These kid's Disney costumes are being called 'racist'

These kid's Disney costumes are being called 'racist'

The ins-and-outs of parenting seems to be getting more and more complicated as an increasing number of rules (usually set out by over-protective parents) are imposed about what you should feed your kids, who you should let them play with and now, what you should let them dress as for Halloween.

A New York mother of two has urged parents not to let their daughters dress as two characters from recent Disney films. Sachi Feris wrote a lengthy blog post on Raising Race Conscious Children, implying it is racist to allow little girls to wear these two costumes in particular, believing it would lead to “racist cultural appropriation”.

It came after her own five-year-old daughter announced she wanted to dress up as Frozen’s Elsa this year, and Moana for Halloween next year. Feris is a white, Jewish woman of Russian, Polish, Lebanese, Syrian, and Cuban descent, and feels neither of these costumes are okay for her daughter to wear.

The mother said that she “had some reservations regarding both costume choices”. She went on to explain in the post that it could be seen as especially discriminatory against the Polynesian culture on which Moana is based on because it is based on "real history and a real group of people".

"If we are going to dress up a real person, we have to make sure we are doing it in a way that is respectful," she wrote in the blog post. “Otherwise, it is like we are making fun of someone else's culture."

In terms of Elsa, she said there were also problems with what it represents when kids dress up as the fictional princess.

"I feel like because Elsa is a White princess, and we see so many white princesses, her character sends the message that you have to be a certain way to be ‘beautiful’ or to be a ‘princess’. That you have to have white skin, long, blonde hair, and blue eyes.

“And I don’t like that message. You are White, like Elsa—if you dressed up as a character like Moana, who has brown skin, you would never change your skin colour.”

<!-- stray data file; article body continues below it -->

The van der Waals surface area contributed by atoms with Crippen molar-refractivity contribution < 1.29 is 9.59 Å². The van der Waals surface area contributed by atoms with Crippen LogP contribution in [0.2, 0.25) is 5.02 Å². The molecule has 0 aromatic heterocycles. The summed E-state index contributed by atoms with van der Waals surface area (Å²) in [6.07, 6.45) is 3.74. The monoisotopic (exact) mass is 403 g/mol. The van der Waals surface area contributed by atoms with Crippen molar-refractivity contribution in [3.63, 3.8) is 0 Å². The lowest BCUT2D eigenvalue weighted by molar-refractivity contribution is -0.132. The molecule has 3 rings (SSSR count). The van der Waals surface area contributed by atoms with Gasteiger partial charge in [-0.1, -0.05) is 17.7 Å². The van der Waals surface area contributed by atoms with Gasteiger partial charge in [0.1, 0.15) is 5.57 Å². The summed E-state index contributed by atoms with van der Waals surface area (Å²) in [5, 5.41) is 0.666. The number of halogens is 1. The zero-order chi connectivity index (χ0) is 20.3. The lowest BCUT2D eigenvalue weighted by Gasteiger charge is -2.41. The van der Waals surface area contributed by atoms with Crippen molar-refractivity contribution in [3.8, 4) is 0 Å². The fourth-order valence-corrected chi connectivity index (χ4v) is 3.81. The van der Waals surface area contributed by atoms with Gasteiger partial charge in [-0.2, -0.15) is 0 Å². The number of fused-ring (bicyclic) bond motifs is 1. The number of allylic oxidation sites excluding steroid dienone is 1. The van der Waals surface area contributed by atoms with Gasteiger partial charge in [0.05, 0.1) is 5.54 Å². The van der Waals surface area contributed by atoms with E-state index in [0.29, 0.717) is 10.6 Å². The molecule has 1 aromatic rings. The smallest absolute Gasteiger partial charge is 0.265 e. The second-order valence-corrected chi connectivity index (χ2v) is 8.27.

She failed to mention in her post, however, that just as Moana was inspired by Polynesian culture, Frozen was informed by traditions of Norway. Much of the costume detail, architecture, and cityscapes, as well as the finer ornamental detail in clothing and objects, reference traditional designs of Norwegian culture.

After the long essay of a post, Feris concluded that her daughter wanted to go as Mickey Mouse next year instead. The post attracted quite a lot of attention, and generated an interesting debate in the comments section. Not everyone agreed with Feris' point of view.

"As a person of color, I personally get excited when I see little white children wearing Doc Mc Stuffins, Princess Tiana & Moana apparel & costumes.

"I feel it increases acceptance and awareness of different races & cultures. I enjoy reading post of raising race conscious children and understand how this can be a fine line but if done tastefully it would not be offensive to me."

Others also pointed out that Elsa and her fantasy world are references to Norwegian culture, but it's less obvious to spot because the character is white.

"This feels murky. Is the distinction that Moana is based on a legend and Frozen based on a HCA story? I think it would be confusing for a child, and an adult, because they’re both representing different cultures. Of course, Moana’s diversity is easier to spot. I recognize the need to be sensitive, I’m just wondering how you parse the nuances for a child.

"The obvious difference feels like skin color, but would it be okay to dress up like Anna who doesn’t wear a sparkly gown and instead wears a more traditional dress? I would think no because that’s treating Norwegian dress like a costume, but it’s less blaring because she’s white."

Another said that the blog post was causing the wrong kind of conversation about the topic entirely.

"Our daughter is white and she’s obsessed with Moana the movie and character. She’s going as Moana at Halloween this year, and I’m glad that she embraces her favorite cartoon characters such as Doc McStuffins and Moana without any consideration as to the color of their skin.

"We will teach her about white privilege as those questions come up, and they will, because she’s a very sensitive and inquisitive child, but what that article is proposing is silly, and in my view, accomplishes the opposite of what it is allegedly setting out to do."

Someone suggested that the argument appeared to be coming from an overly concerned mother afraid to offend anyone.

One person with actual ties to the culture Moana was inspired by offered his input on the argument by saying it's "all good" to dress as the character as long as it is positive and respectful.

Another pointed out that the costume was more about the incredible role model Moana represents.

Actor Jordan Fisher also piped in with some strong feelings of his own. “As someone with Polynesian blood, as well as lots of other things, lemme see some white, black, Asian, mixed girl or even BOY Moana’s," he retorted on Twitter. "Let kids do what they wanna do. It’s freaking Halloween.”

While Feris may have been oversensitive in her argument, the discussion is an important one to consider when dressing in a costume that references another culture. But then again, what costume doesn't? As long as it is tasteful, with good intentions and carried out with respect, it's probably okay.